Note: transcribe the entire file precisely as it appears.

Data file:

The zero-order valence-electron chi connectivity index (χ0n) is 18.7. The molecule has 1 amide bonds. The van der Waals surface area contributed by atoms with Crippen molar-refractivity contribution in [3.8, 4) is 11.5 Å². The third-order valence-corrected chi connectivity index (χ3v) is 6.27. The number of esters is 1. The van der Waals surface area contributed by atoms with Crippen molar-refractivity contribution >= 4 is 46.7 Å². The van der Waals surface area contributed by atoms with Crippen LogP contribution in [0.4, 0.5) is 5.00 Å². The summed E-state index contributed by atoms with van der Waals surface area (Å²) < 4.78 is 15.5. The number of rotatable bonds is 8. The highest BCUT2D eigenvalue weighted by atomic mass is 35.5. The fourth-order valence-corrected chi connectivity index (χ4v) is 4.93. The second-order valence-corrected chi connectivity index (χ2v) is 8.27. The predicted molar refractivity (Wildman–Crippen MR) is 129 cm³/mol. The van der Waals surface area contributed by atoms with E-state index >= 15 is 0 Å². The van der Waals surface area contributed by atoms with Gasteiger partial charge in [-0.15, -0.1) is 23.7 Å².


The zero-order valence-electron chi connectivity index (χ0n) is 18.7. The molecule has 1 amide bonds. The van der Waals surface area contributed by atoms with Crippen molar-refractivity contribution in [3.8, 4) is 11.5 Å². The third-order valence-corrected chi connectivity index (χ3v) is 6.27. The number of esters is 1. The van der Waals surface area contributed by atoms with Crippen molar-refractivity contribution >= 4 is 46.7 Å². The van der Waals surface area contributed by atoms with Crippen LogP contribution in [0.4, 0.5) is 5.00 Å². The summed E-state index contributed by atoms with van der Waals surface area (Å²) < 4.78 is 15.5. The number of rotatable bonds is 8. The highest BCUT2D eigenvalue weighted by atomic mass is 35.5. The fourth-order valence-corrected chi connectivity index (χ4v) is 4.93. The second-order valence-corrected chi connectivity index (χ2v) is 8.27. The predicted molar refractivity (Wildman–Crippen MR) is 129 cm³/mol. The van der Waals surface area contributed by atoms with E-state index >= 15 is 0 Å². The van der Waals surface area contributed by atoms with Gasteiger partial charge in [-0.15, -0.1) is 23.7 Å².